Come True Parent Guide
This would be a better film if it didn't have three endings.
Parent Movie Review
Sarah (Julia Sarah Stone) has had a busy year. She has turned 18, run away from home, and been suspended from school for two weeks for an incident that was very clearly not her fault. Worse, she’s been plagued by nightmares in the little sleep she can snatch in public playgrounds. Things seem to be looking up, however, when she finds and enrolls in a university sleep study – all she has to do is turn up, sleep in a strange monitoring suit, and get paid. But as with anything that sounds too good to be true, it is, and things begin to spiral out of control and further into her nightmares for Sarah.
I’ll start with the high points, for a change. For a small-budget, local film, Come True has remarkably good production values. The production team focused their effects where they would hit the hardest, and that is in the nightmare sequences – which, true to intent, are highly unsettling. The cast is also talented, especially Julia Sarah Stone, who I would love to see in more films. She has a way of conveying tension which I thought worked brilliantly in this kind of movie.
On the downside, the ending is absolutely stupid. And I do mean absolutely stupid. It feels like they had two or three ideas and, rather than picking one, just ran all of them together sequentially. Frankly, if they’d ended the movie ten or fifteen minutes earlier, I would have had fewer complaints. It’s a shame, because I had actually really enjoyed the movie to that point. It was creepy and different, disturbing without being gory, and just plain interesting.
As with most horror films, this isn’t a great pick for kids – the imagery is deeply unpleasant, and unless you really enjoy dealing with the nightmares, maybe don’t pick this one for family movie night. There’s also a good chunk of profanity (another non-starter for family viewing) and two sex scenes. Although there’s no sexual nudity, there are also depictions of revenge porn, which might make a good cautionary tale, but is also unpleasant to watch. For such a delicate topic, I thought it was surprisingly well-handled, but that doesn’t make it kid-friendly.
There’s a well-made horror movie in here if you’re willing to turn it off before the credits roll. Trust me, calling it quits early will save you some frustration – especially if you already liked the first 90% of the flick. But even if you stick out the multiple (and increasingly bad) endings, there are eerie visuals, clever casting, and a neat soundtrack throughout. My advice? Maybe give this one a miss if you’re already having weird nightmares. Or just don’t watch it right before bed – unless you enjoy that kind of thing. Weirdo.Directed by Anthony Scott Burns. Starring Landon Liboiron, Skylar Radzion, and Julia Sarah Stone. Running time: 105 minutes. Theatrical release September 28, 2020. Updated September 28, 2020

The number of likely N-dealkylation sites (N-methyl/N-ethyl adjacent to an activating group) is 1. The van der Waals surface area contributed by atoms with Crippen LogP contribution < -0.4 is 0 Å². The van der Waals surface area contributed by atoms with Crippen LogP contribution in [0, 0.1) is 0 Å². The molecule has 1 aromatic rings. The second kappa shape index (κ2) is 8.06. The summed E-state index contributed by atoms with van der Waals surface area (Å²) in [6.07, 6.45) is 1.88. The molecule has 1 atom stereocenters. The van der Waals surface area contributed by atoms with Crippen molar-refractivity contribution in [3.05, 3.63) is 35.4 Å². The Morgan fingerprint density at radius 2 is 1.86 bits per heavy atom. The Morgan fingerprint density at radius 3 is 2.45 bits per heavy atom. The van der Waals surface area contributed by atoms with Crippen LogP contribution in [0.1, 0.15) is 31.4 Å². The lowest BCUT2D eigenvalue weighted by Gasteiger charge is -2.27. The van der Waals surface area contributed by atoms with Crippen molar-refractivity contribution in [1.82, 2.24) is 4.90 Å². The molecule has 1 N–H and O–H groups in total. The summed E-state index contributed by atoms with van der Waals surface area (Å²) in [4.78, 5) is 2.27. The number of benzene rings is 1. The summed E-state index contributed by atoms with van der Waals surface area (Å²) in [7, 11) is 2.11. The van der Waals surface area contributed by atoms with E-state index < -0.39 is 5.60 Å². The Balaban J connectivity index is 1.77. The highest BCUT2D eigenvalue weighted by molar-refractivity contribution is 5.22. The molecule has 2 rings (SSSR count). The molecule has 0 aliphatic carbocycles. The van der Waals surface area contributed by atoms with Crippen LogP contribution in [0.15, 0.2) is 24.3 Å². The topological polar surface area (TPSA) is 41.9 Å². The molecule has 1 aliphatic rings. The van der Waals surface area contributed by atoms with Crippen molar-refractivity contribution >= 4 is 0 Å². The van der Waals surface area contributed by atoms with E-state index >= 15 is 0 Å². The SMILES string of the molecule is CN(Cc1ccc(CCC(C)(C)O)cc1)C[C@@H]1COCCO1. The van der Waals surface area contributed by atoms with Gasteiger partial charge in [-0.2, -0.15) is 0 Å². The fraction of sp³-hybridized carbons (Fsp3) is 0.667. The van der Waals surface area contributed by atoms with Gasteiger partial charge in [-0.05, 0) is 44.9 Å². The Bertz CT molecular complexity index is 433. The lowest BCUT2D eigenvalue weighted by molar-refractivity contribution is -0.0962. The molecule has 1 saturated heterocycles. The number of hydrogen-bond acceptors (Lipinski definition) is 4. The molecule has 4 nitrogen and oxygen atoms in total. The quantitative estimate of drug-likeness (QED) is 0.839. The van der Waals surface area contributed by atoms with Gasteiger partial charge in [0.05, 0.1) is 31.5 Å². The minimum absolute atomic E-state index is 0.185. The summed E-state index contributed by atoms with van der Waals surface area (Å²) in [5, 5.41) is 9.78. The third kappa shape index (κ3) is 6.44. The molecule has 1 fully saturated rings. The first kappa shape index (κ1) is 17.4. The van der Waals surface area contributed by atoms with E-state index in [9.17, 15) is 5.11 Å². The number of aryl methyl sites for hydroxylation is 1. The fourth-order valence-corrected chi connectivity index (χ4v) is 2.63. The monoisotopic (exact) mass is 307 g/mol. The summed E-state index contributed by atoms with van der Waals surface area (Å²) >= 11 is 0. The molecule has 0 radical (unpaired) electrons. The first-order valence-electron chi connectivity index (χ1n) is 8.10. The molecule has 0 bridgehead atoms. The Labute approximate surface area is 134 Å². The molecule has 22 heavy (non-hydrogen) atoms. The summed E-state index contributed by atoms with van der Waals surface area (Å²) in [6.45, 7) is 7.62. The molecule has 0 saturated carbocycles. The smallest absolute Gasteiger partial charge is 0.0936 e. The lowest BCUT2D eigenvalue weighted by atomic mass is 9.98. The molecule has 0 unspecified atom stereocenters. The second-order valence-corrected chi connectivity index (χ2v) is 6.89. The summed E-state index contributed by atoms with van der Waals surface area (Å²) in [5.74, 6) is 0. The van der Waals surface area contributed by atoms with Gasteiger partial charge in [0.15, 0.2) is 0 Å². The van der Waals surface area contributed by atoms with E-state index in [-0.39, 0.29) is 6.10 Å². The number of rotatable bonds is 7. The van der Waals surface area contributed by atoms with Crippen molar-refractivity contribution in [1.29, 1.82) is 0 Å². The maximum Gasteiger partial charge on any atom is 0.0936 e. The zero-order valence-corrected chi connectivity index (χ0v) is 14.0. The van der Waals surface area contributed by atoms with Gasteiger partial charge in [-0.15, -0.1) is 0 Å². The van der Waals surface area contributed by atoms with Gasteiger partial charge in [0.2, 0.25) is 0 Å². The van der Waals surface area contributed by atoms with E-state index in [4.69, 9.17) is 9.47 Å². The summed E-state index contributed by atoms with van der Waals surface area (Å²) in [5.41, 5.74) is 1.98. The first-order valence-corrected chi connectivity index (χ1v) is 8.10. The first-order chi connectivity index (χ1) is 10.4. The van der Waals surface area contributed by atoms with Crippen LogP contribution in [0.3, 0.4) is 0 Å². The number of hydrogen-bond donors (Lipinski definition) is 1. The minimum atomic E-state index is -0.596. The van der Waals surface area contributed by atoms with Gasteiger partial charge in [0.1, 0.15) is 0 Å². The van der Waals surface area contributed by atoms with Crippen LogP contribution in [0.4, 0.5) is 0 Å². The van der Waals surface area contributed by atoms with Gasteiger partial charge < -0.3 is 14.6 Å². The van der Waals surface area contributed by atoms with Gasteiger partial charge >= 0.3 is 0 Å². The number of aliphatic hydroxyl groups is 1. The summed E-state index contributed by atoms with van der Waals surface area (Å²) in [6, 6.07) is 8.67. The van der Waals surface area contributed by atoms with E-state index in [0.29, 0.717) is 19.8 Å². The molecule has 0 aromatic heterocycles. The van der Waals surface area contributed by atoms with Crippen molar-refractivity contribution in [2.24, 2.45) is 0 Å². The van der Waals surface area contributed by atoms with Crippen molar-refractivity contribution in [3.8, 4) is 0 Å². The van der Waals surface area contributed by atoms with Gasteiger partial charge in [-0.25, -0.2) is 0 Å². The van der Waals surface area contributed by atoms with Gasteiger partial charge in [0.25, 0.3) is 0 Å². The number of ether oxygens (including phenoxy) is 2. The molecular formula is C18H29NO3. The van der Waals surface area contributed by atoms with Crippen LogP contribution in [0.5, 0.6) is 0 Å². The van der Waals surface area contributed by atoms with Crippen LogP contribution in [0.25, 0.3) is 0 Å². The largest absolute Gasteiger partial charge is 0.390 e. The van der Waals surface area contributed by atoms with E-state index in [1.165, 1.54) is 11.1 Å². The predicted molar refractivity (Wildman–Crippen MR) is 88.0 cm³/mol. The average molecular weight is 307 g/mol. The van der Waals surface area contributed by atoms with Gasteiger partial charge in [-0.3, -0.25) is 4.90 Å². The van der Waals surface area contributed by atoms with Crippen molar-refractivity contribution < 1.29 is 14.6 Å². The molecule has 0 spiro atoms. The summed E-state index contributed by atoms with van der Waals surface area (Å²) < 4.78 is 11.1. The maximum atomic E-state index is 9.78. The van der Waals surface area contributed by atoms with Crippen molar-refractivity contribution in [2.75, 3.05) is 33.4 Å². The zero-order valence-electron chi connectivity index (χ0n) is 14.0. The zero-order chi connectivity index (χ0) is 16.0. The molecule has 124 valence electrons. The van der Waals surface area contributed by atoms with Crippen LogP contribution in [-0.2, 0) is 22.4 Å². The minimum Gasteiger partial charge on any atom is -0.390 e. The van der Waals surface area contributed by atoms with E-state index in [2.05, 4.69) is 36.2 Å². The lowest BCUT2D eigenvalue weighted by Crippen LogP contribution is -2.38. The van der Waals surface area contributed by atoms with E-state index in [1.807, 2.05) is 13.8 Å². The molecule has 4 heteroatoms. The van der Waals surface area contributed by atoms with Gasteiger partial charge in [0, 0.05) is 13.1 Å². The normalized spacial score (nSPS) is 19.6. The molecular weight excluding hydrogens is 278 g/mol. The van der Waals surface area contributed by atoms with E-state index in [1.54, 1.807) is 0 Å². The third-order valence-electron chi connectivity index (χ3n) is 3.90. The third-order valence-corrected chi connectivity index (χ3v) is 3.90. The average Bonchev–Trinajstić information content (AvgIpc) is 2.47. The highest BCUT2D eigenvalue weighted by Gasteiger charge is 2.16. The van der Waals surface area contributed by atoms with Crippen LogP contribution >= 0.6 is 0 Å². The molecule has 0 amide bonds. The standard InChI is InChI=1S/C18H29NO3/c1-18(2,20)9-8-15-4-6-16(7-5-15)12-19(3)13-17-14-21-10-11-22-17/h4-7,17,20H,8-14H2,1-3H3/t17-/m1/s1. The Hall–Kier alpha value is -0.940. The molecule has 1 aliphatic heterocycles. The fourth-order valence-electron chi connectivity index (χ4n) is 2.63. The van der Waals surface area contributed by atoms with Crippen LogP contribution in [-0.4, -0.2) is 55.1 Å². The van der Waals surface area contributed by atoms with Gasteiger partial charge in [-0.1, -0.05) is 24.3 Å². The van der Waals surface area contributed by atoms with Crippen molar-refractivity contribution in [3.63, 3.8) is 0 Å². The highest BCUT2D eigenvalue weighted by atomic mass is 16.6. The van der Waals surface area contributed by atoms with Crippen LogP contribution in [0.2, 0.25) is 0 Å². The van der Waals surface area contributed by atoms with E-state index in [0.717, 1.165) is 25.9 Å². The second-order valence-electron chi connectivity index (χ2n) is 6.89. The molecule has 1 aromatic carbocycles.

Rating & Content Info
Violence: An individual is (deservedly) punched in the face. One character is sometimes shown bleeding from the eyes. An individual is shown with their eyes gouged out. A number of dead bodies are shown in nightmares.
Sexual Content: There are two sex scenes, one of which has non-graphic nudity. A video of one is non-consensually posted on a porn site. There is a crude sexual term and a drawing of male genitalia.
Profanity: There are 25 uses of extreme profanity, 2 uses of scatological cursing, and occasional uses of mild profanity and terms of deity.
Alcohol / Drug Use: None.
Page last updated September 28, 2020
Come True Parents' Guide
Sarah finds herself in a difficult position after someone non-consensually creates and releases a sex tape with her. What is the legal situation around such videos? What are the consequences, both for the victims and the perpetrators? What are some ways you can avoid finding yourself in a similar position?
Get Safe Online: Revenge Porn
Verywellfamily: 6 Things Every Teen Needs to Know About Sexting
Loved this movie? Try these books…
Phillip K. Dick comes up in the course of the film, and his books are a good place to start if you like questioning the nature of reality and perception – including the story on which Total Recall is based, titled We Can Remember It For You Wholesale. Another good choice is I Hope I Shall Arrive Soon.
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Perhaps the prototypical dream-horror is Nightmare on Elm Street, in which a group of unfortunate teens finds their dreams haunted by a deranged killer, one whose power seems far more than dreamlike. A much less frightening depiction of the strangeness of dreams is Inception, which sees a regular heist crew who invade the mind rather than a bank. Total Recall starring Arnold Schwarzenegger blurs the line between dreams and reality.